Game developers are working on independent projects more than ever and primarily creating games for tablets and mobile, according to data released by the company behind the annual Game Developers Conference.
The survey polled 2,500 North American game developers who either attended last year's convention or have registered for the upcoming one. The findings shared by the UBM Tech Game Network showed a heavy slant toward game developers moving into indie projects.
About 53% of the survey's respondents self-identified as independent game developers and almost all of those said they had been independent for less than two years.
About four in 10 of those transitioning to indie are coming from AAA studios. An example of one of these situations could be Henry Smith, who quit his job as a developer for BioWare last year and has since created the popular Spaceteam for iOS.
Others who claimed indie status were recently graduated students or those moving from other industries into game development. The couple behind the blockbuster Temple Run mobile franchise founded Imangi Studios after they both quit their software developer jobs. And only about one-fifth of all those developers are working with a publisher to distribute and market their current gaming project.
The Future is Mobile
About 38% of those 2,500 game developers responded to the survey saying their last gaming project was on mobile, but more than half — 58% — said they are planning their next project for mobile. iOS took the lion's share of interest, with almost 90% working on a game for the App Store.
The second biggest mobile platform game developers were exploring was Android; three in four were interested in making Android games. That huge increase can probably be attributed to both the rise in popularity of Android phones and tablets, but also the upcoming release of Android-based consoles, like OUYA and GameStick, for the television.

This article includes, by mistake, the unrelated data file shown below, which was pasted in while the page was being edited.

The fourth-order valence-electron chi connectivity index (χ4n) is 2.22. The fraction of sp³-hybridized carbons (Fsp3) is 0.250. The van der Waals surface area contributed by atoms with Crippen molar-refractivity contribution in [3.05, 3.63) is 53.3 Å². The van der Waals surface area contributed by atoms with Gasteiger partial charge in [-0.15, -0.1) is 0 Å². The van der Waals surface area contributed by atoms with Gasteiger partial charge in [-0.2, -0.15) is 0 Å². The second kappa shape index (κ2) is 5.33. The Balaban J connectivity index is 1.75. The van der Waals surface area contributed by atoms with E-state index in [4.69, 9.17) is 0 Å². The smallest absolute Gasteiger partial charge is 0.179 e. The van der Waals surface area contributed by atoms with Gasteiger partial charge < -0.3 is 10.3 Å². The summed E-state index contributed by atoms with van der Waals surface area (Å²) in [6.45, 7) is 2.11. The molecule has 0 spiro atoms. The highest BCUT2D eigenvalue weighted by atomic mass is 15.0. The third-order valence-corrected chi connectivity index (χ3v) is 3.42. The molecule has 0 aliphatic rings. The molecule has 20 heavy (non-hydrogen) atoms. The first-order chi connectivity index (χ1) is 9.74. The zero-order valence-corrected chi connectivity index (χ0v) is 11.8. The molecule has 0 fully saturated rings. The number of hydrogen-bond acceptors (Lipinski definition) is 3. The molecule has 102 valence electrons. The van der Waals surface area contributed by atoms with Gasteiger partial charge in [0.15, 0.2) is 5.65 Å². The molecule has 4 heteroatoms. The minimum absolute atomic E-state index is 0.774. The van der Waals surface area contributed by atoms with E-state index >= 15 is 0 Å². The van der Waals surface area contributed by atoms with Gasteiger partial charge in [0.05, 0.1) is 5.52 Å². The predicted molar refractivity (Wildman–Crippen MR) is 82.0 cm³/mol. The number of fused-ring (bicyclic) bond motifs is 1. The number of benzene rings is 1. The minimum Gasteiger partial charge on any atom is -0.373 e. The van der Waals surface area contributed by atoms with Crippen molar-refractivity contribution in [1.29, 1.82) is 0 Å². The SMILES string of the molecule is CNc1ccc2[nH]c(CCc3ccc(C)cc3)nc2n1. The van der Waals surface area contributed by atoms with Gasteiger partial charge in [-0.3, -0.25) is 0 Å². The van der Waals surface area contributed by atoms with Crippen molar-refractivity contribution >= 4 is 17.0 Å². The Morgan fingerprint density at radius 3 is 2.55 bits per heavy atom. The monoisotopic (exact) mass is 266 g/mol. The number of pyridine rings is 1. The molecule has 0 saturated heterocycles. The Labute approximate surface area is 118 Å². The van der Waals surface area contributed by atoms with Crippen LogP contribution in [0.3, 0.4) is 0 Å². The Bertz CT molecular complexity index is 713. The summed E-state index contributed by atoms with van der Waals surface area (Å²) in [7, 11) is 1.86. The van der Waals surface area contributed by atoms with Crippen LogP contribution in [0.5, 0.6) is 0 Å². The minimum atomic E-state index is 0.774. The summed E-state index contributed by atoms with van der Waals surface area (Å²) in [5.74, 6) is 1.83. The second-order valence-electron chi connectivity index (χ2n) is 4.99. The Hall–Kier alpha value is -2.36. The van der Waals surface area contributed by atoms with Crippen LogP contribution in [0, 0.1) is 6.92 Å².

Windows Phone's platform has captured 15% of developers' interest, and smaller platforms like BlackBerry and Playstation Mobile had less than 5% of developers exploring them.
Other platforms aren't left in the dust. PC and Mac games, thanks to distribution networks like Steam and its indie-supporting Steam Greenlight, were a popular destination for future projects. Forty-eight percent of developers are currently working on projects for those platforms.
Consoles like the Xbox 360 and PlayStation 3 had lower numbers, with only about an eighth of respondents saying they were exploring developing on each. There are two explanations for this: the platforms are more closed and require more work for developers and support from Microsoft or Sony. Also, with the announcement of the PlayStation 4 and upcoming next-gen Xbox, it's easy to see why developers wouldn't want to make games for aging systems.
The survey has numbers congruous with that assumption; about one-fourth of the respondents were interested in developing for the next generation of Sony and Microsoft consoles. That next-gen love didn't extend to the Wii U though; only 13% of developers were interested in the console, possibly due to its unsophisticated graphics compared to the upcoming PS4's processing power, or because it hasn't been as widely adopted. The new console sold only 100,000 units in North America in January, according to Gamasutra.
Who's Funding Game Projects?
According to the anonymous responses collected by the survey, the biggest portion of games, about 37%, were funded by the company's existing war chests. But almost a similarly large amount of respondents said they were funding their game projects with their own money.
And while we've heard about a lot of layoffs and bankruptcies lately, from companies like THQ, Zynga and Junction Point Studios, there is good news, according to the survey. About 44% of respondents said their companies expanded, compared to 12% that reported having to reduce staff.
Kickstarter reported gaming was its biggest earning category last year, getting more than $83 million in crowdfunding pledges for funded projects. While only 4% of respondents said they were working on projects funded by some of that crowdfunding cash, the gold rush has attracted 44% to say they would consider crowdfunding their next project. However, the same percentage said they would stay away from crowdfunding.
The survey's creators said they plan to conduct a similar poll every year, to accurately show year-over-year changes in the industry.
The Game Developers Conference is held annually in San Francisco, and attracted 20,000 attendees last year. This year it will run from March 25 to 29.